My Story

As for me personally, it was more about having everything in one place. I made the decision to return to the workforce after years of raising a family, supporting my husband, etc. I started researching all sorts of things, from how-to write a resume, where to look for jobs, skills I might need, creating a digital presence, and so on. The list went on and on and quickly became overwhelming.

I found answers and suggestions all over the web, but nothing had everything in one place. How was I ever going to stay organized with my search? I sent out dozens of resumes into what felt like a black hole, which left me with questions. Did they disappear? Were they received? Was I being considered? Who can I speak with on the status?

During the process, I had to keep notes about what jobs I had applied for, just so when (or if) they did contact me for an interview, I would be ready. Even more interesting was that several of the calls I did receive were not even jobs I had applied for – talk about being thrown off guard!

To make a long story short, the process of re-entering the job market was confusing and chaotic at best for people like Peggy and myself — something had to change.

The Way Forward

What’s for Work? took challenges like the ones Peggy, I, and other women experience to heart. As a result, we made available professional resources and tools that help women take control of their careers — with everything in one place.

As the late great Steve Jobs said, “You’ve got to find what you love”, and “the first story is about connecting the dots.” I can relate to this, because I have found a job that I love, one that I am proud to be associated with… What’s For Work? I found this by being married to a brilliant man with a talented and wonderful friend, that came up with an incredible idea. When put together with the needs of my dearest friends and my own, What’s For Work? was born.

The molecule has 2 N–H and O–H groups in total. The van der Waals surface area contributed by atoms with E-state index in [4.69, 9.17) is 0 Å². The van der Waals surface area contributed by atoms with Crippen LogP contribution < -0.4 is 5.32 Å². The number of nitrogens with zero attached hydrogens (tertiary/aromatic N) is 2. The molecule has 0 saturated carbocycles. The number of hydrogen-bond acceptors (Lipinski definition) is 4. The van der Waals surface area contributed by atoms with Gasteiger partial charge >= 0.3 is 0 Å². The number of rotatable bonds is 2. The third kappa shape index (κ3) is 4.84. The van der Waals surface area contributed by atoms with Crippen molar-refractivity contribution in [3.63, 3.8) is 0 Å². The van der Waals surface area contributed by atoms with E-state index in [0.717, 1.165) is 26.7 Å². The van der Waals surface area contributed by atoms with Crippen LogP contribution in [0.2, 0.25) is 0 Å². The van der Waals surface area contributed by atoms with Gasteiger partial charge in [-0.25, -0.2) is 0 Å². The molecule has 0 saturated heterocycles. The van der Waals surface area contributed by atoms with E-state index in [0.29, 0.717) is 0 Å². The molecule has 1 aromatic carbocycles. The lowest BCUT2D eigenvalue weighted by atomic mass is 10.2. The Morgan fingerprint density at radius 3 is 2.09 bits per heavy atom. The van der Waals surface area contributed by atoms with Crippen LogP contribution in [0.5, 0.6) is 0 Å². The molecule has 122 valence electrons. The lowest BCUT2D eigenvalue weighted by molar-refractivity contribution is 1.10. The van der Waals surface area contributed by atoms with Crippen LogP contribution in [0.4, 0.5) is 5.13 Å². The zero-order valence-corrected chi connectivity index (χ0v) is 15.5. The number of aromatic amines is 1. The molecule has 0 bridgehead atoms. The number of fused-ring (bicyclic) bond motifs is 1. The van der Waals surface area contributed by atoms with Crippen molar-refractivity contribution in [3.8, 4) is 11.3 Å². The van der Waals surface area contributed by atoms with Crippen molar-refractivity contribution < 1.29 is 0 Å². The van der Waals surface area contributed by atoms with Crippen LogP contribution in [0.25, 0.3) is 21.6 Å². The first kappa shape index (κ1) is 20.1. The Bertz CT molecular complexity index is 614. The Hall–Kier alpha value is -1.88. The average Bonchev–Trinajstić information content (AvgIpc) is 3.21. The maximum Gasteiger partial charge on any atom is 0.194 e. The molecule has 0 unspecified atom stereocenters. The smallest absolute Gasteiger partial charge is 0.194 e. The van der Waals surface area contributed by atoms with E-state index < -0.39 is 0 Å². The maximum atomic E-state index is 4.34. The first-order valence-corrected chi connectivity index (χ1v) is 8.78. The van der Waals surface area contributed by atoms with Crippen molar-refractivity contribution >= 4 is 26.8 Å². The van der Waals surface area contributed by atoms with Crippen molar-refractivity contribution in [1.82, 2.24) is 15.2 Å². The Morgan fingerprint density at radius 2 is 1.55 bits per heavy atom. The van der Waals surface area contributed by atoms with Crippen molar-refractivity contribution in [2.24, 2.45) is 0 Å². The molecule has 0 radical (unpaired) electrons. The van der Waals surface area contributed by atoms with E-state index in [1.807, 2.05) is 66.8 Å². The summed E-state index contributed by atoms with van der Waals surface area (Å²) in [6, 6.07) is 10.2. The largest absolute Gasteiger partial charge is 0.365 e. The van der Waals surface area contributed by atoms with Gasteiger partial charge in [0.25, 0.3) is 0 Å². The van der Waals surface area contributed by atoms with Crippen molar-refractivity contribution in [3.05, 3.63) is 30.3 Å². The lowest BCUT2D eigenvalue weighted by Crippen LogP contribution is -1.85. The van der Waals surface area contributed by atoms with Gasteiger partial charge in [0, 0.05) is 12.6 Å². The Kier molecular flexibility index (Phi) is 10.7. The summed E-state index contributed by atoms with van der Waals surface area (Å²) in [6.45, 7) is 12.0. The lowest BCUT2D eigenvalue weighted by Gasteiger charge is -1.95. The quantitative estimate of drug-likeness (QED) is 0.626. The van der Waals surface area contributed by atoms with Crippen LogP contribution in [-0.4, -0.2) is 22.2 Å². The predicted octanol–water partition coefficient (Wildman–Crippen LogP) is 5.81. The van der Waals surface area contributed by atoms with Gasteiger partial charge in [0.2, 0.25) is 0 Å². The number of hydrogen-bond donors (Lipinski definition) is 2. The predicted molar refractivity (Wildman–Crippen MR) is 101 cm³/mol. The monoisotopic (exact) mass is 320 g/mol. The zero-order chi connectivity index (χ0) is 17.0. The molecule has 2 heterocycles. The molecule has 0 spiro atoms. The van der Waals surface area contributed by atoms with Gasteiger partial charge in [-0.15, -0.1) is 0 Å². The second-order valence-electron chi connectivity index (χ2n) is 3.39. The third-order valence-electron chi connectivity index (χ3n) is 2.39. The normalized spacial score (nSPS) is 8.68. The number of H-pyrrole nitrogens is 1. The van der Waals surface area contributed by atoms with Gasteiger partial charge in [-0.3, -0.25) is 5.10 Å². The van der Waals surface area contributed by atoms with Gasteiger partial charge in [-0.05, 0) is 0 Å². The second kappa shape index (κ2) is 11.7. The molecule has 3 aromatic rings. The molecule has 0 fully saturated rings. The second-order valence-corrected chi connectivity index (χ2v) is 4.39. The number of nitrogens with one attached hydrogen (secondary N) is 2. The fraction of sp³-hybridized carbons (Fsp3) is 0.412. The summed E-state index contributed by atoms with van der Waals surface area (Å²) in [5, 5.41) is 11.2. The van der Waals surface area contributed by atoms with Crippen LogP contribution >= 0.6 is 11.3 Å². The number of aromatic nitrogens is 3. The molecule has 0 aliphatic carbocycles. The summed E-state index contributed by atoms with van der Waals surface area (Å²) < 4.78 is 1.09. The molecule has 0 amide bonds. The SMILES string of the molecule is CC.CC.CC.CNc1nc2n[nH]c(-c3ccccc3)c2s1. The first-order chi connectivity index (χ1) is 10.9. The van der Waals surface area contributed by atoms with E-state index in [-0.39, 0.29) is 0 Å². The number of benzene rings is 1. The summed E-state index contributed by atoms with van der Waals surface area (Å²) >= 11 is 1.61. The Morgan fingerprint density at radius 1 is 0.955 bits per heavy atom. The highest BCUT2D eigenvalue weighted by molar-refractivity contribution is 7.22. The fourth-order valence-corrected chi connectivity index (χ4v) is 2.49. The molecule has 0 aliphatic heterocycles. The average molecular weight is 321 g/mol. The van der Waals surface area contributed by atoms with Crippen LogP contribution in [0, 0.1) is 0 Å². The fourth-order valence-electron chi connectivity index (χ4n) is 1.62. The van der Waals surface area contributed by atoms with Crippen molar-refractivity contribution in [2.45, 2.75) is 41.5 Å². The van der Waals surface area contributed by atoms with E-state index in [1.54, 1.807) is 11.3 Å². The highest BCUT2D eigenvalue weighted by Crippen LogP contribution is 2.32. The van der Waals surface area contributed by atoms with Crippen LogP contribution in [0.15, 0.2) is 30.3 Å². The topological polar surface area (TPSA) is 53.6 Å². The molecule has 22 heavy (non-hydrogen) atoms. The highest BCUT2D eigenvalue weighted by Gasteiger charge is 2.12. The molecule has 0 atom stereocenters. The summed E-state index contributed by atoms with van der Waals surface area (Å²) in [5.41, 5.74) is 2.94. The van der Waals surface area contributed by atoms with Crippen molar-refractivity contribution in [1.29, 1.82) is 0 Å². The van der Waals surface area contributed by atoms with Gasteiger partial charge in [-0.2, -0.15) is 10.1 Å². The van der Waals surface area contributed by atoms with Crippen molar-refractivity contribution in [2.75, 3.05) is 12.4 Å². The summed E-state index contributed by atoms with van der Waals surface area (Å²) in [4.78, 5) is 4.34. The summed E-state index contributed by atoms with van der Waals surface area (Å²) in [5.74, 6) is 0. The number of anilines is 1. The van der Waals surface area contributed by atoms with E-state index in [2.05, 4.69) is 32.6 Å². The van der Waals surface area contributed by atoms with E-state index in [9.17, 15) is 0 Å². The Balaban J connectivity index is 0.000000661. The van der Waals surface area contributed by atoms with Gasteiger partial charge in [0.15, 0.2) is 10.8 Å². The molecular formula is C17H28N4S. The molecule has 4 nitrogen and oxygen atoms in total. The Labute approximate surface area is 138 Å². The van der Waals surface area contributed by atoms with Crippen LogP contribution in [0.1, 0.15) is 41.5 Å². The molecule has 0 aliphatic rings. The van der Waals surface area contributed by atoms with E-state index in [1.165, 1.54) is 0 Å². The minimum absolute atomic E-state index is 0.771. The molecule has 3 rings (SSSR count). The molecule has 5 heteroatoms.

Let the adventure begin. 🙂

Thank you for taking the time to read, I look forward to connecting with you.

About the Author

Teri Hockett

Teri Hockett is the CEO of What’s For Work? The Premier Career Site for Women.

About What’s For Work?

The Premier Career Site for Women. Real People. Real Connections. Real Support. — with everything in one place! http://www.whatsforwork.com/

Mission: To redefine how employers acquire talent and women find and preserve their dream jobs using innovative technologies.

Company Overview: What’s For Work? helps women take control of their careers by providing a rich set of tools that develop their knowledge, skills and confidence they need to land and preserve their dream jobs.
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5 thoughts on “Introducing What’s For Work?

  1. With you in charge I’m sure it will be a great success.
    I know some people that could benefit from your organization and I’ll be sending them over.